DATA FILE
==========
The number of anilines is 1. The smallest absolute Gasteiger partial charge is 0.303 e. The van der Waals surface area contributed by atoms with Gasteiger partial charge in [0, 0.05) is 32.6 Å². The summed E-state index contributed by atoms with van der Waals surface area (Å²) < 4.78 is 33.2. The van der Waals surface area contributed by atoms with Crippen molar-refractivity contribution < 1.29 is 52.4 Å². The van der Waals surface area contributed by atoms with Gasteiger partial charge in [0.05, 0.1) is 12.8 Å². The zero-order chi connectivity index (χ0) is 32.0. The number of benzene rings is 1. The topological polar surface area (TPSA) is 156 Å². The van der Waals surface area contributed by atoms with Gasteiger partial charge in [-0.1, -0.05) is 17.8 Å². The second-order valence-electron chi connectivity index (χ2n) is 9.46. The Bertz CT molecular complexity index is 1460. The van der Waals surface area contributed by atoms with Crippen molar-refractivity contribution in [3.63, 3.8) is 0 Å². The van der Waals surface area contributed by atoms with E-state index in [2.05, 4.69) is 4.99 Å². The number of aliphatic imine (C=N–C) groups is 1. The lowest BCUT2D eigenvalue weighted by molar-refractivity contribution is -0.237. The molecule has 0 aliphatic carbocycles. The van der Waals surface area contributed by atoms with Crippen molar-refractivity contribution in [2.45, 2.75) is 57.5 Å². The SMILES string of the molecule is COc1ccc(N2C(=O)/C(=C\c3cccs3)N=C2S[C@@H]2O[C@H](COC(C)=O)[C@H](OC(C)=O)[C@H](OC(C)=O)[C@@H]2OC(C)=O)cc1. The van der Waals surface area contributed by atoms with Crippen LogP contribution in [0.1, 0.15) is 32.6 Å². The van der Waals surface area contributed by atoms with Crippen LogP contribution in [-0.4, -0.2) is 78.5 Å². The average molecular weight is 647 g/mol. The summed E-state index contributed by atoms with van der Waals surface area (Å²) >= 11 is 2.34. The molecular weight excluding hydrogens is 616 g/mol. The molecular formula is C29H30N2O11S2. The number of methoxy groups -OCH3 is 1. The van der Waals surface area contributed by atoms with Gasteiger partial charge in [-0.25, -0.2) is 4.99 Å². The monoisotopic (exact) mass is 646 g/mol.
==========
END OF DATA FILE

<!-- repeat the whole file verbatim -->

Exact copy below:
The number of anilines is 1. The smallest absolute Gasteiger partial charge is 0.303 e. The van der Waals surface area contributed by atoms with Gasteiger partial charge in [0, 0.05) is 32.6 Å². The summed E-state index contributed by atoms with van der Waals surface area (Å²) < 4.78 is 33.2. The van der Waals surface area contributed by atoms with Crippen molar-refractivity contribution < 1.29 is 52.4 Å². The van der Waals surface area contributed by atoms with Gasteiger partial charge in [0.05, 0.1) is 12.8 Å². The zero-order chi connectivity index (χ0) is 32.0. The number of benzene rings is 1. The topological polar surface area (TPSA) is 156 Å². The van der Waals surface area contributed by atoms with Gasteiger partial charge in [-0.1, -0.05) is 17.8 Å². The second-order valence-electron chi connectivity index (χ2n) is 9.46. The Bertz CT molecular complexity index is 1460. The van der Waals surface area contributed by atoms with Crippen molar-refractivity contribution in [3.63, 3.8) is 0 Å². The van der Waals surface area contributed by atoms with E-state index in [2.05, 4.69) is 4.99 Å². The number of aliphatic imine (C=N–C) groups is 1. The lowest BCUT2D eigenvalue weighted by molar-refractivity contribution is -0.237. The molecule has 0 aliphatic carbocycles. The van der Waals surface area contributed by atoms with Crippen molar-refractivity contribution in [2.45, 2.75) is 57.5 Å². The SMILES string of the molecule is COc1ccc(N2C(=O)/C(=C\c3cccs3)N=C2S[C@@H]2O[C@H](COC(C)=O)[C@H](OC(C)=O)[C@H](OC(C)=O)[C@@H]2OC(C)=O)cc1. The van der Waals surface area contributed by atoms with Crippen LogP contribution in [0.1, 0.15) is 32.6 Å². The van der Waals surface area contributed by atoms with Crippen LogP contribution in [-0.4, -0.2) is 78.5 Å². The average molecular weight is 647 g/mol. The summed E-state index contributed by atoms with van der Waals surface area (Å²) >= 11 is 2.34. The molecular weight excluding hydrogens is 616 g/mol. The molecular formula is C29H30N2O11S2. The number of methoxy groups -OCH3 is 1. The van der Waals surface area contributed by atoms with Gasteiger partial charge in [-0.25, -0.2) is 4.99 Å². The monoisotopic (exact) mass is 646 g/mol.